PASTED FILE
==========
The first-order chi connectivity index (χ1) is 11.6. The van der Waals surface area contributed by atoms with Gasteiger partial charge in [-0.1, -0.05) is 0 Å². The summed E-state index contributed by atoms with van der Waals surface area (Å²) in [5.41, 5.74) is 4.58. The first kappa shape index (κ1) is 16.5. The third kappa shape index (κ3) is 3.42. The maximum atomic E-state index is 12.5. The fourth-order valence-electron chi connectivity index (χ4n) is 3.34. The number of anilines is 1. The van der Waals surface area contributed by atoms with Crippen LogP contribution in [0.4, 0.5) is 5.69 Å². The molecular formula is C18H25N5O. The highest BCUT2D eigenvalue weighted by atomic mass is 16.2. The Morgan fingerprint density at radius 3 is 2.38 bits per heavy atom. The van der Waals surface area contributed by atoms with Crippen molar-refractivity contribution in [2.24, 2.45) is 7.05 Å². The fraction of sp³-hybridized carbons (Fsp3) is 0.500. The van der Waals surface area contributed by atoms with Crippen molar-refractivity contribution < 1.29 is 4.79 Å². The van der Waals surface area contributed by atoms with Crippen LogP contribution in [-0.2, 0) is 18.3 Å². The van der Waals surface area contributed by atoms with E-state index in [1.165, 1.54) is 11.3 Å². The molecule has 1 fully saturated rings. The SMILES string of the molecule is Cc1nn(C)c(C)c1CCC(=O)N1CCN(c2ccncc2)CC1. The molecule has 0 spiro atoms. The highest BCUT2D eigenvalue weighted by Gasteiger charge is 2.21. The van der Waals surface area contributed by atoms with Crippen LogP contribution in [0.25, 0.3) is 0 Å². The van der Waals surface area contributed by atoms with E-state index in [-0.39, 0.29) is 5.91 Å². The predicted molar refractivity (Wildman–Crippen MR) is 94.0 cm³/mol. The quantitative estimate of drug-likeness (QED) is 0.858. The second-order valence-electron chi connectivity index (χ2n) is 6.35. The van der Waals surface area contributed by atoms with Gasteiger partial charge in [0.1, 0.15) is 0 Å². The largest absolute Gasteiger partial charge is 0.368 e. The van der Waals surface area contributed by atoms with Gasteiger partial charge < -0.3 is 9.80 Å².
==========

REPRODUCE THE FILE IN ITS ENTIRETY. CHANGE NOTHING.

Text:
The first-order chi connectivity index (χ1) is 11.6. The van der Waals surface area contributed by atoms with Gasteiger partial charge in [-0.1, -0.05) is 0 Å². The summed E-state index contributed by atoms with van der Waals surface area (Å²) in [5.41, 5.74) is 4.58. The first kappa shape index (κ1) is 16.5. The third kappa shape index (κ3) is 3.42. The maximum atomic E-state index is 12.5. The fourth-order valence-electron chi connectivity index (χ4n) is 3.34. The number of anilines is 1. The van der Waals surface area contributed by atoms with Crippen LogP contribution in [0.4, 0.5) is 5.69 Å². The molecular formula is C18H25N5O. The highest BCUT2D eigenvalue weighted by atomic mass is 16.2. The Morgan fingerprint density at radius 3 is 2.38 bits per heavy atom. The van der Waals surface area contributed by atoms with Crippen molar-refractivity contribution in [2.24, 2.45) is 7.05 Å². The fraction of sp³-hybridized carbons (Fsp3) is 0.500. The van der Waals surface area contributed by atoms with Crippen molar-refractivity contribution < 1.29 is 4.79 Å². The van der Waals surface area contributed by atoms with Crippen LogP contribution in [-0.2, 0) is 18.3 Å². The van der Waals surface area contributed by atoms with E-state index in [1.165, 1.54) is 11.3 Å². The molecule has 1 fully saturated rings. The SMILES string of the molecule is Cc1nn(C)c(C)c1CCC(=O)N1CCN(c2ccncc2)CC1. The molecule has 0 spiro atoms. The highest BCUT2D eigenvalue weighted by Gasteiger charge is 2.21. The van der Waals surface area contributed by atoms with Crippen LogP contribution in [0.25, 0.3) is 0 Å². The van der Waals surface area contributed by atoms with E-state index in [-0.39, 0.29) is 5.91 Å². The predicted molar refractivity (Wildman–Crippen MR) is 94.0 cm³/mol. The quantitative estimate of drug-likeness (QED) is 0.858. The second-order valence-electron chi connectivity index (χ2n) is 6.35. The van der Waals surface area contributed by atoms with Gasteiger partial charge in [0.1, 0.15) is 0 Å². The largest absolute Gasteiger partial charge is 0.368 e. The van der Waals surface area contributed by atoms with Gasteiger partial charge < -0.3 is 9.80 Å².